Cultivating Resilience: The Bomet Integrated Food Security & Livelihood Project’s Transformative Journey

We are all striving to create and generate our source of livelihood every day. We wake up to pursue opportunities that ensure a secure future. But in this current age, the certainty we seek is nowhere to be found. Our means of making a living are vulnerable to the changes that our environment faces, especially climate change. This is true for the residents of Chebunyo Ward in Bomet County, whose livelihood has been drastically affected by the ravaging drought that has been rampant across the Horn of Africa. The Integrated Food Security and Livelihood (IFSL) Project is offering hope by providing alternative sources of livelihood. The program covers four main thematic areas: Livelihoods, dedicated to advancing modern farming practices; Water, aimed at enhancing water service coordination and supporting irrigation systems; Environment, fostering environmental conservation to combat climate change; and Cross-cutting issues, addressing challenges related to SGBV.

Chebunyo ward normally experiences long dry periods that is affecting their farms which is their main source of livelihood. This project seeks to ensure that they have a secure source of livelihood.

Victor Cheruiyot, IFSL Project Officer Bomet

The Nogriwet Irrigation Scheme was introduced to elevate food production among farmers along the irrigation route, this is accomplished by the construction of a 13.2km water pipeline that directly serves 517 farmers. The beneficiaries were also furnished with a variety of watermelon, cabbage, tomato, and kale seeds. To ensure that there is no overproduction of one produce, the allocation of the seedlings was spread across different blocks. Beyond the irrigation scheme, 50 farmers were provided with 2,500 enhanced Kienyeji Chicks with a survival rate of 94%. Furthermore, they provided two bags of nutrient-rich chicken feeds and essential vaccination services, effectively reducing the poultry mortality rate. The warmer climate of the region has fostered a conducive environment for poultry rearing. Among the beneficiaries, Alice Biomnto and Rutto Kiprono have fully embraced the opportunity and are ready to reap its benefits.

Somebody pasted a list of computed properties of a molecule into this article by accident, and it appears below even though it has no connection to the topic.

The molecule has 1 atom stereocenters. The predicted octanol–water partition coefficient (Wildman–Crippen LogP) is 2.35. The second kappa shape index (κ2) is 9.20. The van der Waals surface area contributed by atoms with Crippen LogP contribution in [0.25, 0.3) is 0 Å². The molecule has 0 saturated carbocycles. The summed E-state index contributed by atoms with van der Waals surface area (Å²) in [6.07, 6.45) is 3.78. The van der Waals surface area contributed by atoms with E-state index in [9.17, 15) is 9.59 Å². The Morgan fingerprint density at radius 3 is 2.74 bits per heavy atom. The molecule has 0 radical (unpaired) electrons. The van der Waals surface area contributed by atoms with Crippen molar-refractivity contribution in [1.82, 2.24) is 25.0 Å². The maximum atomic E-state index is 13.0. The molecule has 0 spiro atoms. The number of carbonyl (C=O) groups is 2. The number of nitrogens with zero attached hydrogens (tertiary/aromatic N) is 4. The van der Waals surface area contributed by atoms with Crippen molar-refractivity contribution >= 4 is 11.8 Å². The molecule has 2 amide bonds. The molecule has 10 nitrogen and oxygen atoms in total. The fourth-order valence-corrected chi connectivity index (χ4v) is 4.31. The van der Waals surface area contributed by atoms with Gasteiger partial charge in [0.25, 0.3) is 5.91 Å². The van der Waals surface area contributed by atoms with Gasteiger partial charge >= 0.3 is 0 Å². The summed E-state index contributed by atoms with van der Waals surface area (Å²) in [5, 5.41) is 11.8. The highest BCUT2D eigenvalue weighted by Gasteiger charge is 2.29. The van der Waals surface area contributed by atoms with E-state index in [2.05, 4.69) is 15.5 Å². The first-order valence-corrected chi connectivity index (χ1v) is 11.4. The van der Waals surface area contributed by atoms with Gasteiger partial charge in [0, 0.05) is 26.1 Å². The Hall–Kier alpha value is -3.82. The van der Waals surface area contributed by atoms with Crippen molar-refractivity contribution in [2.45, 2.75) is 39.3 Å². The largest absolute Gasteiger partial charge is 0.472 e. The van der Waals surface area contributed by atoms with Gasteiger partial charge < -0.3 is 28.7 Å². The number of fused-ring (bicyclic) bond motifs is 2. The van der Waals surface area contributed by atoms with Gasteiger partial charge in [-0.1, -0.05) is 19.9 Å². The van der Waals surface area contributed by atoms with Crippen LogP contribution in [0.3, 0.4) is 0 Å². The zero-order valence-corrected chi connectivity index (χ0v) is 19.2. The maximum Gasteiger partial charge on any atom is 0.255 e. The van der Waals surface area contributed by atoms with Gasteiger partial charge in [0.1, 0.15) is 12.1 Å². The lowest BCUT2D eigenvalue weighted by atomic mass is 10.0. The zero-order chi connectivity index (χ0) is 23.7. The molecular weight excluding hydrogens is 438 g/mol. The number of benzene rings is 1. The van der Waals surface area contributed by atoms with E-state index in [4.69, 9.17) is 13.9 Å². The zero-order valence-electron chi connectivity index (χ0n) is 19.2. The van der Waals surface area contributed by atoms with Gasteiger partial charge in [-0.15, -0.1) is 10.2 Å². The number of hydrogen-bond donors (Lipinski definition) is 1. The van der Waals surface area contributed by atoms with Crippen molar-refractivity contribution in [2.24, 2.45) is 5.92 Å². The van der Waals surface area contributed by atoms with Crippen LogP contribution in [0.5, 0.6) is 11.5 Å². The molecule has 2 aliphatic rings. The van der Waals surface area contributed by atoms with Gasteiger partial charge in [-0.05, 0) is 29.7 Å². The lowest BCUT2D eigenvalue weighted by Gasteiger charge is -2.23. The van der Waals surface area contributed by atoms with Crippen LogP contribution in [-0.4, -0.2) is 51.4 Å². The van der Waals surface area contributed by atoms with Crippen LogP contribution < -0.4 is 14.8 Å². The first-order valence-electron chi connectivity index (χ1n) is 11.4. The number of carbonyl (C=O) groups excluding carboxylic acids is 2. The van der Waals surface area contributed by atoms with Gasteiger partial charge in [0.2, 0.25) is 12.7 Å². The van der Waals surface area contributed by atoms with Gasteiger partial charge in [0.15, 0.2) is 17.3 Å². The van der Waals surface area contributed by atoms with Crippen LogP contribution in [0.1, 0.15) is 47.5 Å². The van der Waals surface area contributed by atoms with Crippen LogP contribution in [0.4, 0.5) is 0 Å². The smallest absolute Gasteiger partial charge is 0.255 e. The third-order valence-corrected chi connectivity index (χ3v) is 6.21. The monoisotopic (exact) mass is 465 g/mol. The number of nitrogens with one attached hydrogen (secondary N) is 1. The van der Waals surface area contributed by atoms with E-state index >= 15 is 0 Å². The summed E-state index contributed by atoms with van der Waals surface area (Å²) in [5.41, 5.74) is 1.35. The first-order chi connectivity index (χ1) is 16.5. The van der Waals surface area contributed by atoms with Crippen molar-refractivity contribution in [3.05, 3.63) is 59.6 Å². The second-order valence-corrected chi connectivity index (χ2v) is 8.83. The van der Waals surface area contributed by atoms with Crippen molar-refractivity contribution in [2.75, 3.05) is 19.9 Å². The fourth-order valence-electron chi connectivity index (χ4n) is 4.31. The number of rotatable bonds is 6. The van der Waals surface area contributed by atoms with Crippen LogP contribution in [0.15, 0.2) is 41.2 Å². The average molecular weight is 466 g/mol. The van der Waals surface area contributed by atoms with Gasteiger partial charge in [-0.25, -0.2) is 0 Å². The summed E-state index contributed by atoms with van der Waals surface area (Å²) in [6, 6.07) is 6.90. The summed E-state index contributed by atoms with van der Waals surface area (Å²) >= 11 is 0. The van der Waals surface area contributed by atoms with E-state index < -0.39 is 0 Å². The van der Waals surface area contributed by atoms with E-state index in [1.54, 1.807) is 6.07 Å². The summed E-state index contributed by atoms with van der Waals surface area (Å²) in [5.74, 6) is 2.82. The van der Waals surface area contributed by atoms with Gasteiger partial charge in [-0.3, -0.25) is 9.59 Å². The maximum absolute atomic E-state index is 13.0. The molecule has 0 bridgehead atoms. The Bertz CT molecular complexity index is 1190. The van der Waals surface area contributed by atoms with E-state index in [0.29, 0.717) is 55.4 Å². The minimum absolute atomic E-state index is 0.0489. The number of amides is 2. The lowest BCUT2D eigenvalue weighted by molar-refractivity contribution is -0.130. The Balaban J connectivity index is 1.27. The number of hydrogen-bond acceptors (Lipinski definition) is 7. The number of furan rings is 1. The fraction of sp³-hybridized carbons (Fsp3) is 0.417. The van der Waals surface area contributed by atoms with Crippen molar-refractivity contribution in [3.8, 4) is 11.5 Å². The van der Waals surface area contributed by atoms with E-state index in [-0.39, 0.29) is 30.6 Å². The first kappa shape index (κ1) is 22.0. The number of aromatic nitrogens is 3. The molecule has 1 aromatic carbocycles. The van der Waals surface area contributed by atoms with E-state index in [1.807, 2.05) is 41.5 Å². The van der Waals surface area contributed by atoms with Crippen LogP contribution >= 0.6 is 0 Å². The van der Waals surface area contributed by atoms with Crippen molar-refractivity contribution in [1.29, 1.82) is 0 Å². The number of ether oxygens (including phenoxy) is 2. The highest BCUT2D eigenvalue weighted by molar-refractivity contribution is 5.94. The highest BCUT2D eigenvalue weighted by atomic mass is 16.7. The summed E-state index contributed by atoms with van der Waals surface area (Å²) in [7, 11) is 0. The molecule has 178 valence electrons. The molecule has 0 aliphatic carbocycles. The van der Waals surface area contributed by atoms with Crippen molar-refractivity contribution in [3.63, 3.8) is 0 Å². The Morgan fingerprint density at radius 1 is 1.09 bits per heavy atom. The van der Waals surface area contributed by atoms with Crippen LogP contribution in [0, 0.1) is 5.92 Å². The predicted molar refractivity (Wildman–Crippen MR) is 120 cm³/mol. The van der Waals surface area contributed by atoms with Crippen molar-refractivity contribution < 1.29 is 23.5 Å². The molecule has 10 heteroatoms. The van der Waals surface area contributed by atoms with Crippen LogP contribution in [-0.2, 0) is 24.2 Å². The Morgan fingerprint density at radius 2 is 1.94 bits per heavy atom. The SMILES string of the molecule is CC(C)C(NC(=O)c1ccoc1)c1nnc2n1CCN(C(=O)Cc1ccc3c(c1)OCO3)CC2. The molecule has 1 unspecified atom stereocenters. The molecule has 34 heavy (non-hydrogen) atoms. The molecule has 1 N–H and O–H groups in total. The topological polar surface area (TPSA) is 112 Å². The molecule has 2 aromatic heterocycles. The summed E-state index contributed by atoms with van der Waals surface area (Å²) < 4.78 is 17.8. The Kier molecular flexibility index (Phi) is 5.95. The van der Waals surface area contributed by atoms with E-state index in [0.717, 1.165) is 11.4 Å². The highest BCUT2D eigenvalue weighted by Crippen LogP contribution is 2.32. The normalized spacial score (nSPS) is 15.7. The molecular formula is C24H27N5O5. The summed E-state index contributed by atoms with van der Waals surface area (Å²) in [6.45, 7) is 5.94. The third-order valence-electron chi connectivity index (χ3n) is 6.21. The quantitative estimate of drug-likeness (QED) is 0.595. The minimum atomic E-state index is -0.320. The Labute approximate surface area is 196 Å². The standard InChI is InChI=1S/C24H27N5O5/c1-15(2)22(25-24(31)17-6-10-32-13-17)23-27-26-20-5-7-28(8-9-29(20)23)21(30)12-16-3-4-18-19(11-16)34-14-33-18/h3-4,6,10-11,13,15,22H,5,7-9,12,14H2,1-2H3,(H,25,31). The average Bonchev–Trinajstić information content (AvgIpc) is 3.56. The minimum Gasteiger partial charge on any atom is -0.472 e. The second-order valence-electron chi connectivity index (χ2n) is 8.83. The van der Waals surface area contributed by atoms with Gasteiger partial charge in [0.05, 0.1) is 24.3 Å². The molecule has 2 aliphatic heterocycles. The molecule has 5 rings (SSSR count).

Alfred Kirui, crushing a mixture of dried maize, soybeans, and sorghum to feed the chicks.Photo: Kennedy Moses/KRCS

Alice Biomnto heard of the program through the area chief and eagerly became a part of it. She underwent sessions on maintaining and properly taking care of the chicks she received. Armed with the newfound knowledge, she took care of the chicks feeding them with chick and grower mash as they progressed. When the chick feeds ran out, she and her son, Alfred Kirui, found an alternative solution by using her grinding mill to grind a mixture of dried maize, soybeans, and sorghum to sustain them. Once the chicks grow and start laying eggs, they will sell them to her neighbours and provide a stable income for her and her family. 

This program will benefit not only my family and I, but also my community. For I can sell the newly hatched chicks to my neighbour and encourage them as we move forward.’ She says. 

Rutto Kipruno struggled with scarcity of water as he tried his hand at farming until he heard of the irrigation scheme in the area. He learnt that the piping system of the irrigation extension line reached his land and excitedly he prepared his land to farm tomatoes. Equipped with a money-maker pump and the tomato seedlings he received, he now pumps water across his farm and is expecting a bountiful harvest that will provide a stable income for his family.

In an effort to increase tree coverage within the county and encourage the cultivation of indigenous trees, a total of 25,850 fruit seedlings, including mango, pixie oranges, and lemons, have been distributed to the farmers. The Reformed Cutters Group is one of two groups in the region that have benefited from this initiative focusing on indigenous trees. The group consists of 22 women who have all undergone a transformation from their past involvement in FGM. Their transformation journey began when the chief convened a meeting for all cutters in the area, asking them to stop their former practices and transition to a more sustainable livelihood. 

‘After we met the chief, we all decided to change our ways for we knew that if he caught us practising FGM again he would arrest us. So, we turned to farming and formed the Reformed Cutters Group.’ 

Sarah Kalya, Reformed Cutters Chairwoman 
he women of the Reformed Cutters Group watering their nursery. Photo: Kennedy Moses/KRCS

Through the support of the program, they successfully established a greenhouse serving as a crop nursery for indigenous trees. Once the trees mature, the group intend to seek out a market to sell the fruits and use the earnings towards their family needs and the collective welfare of the group.

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Shirley Juma

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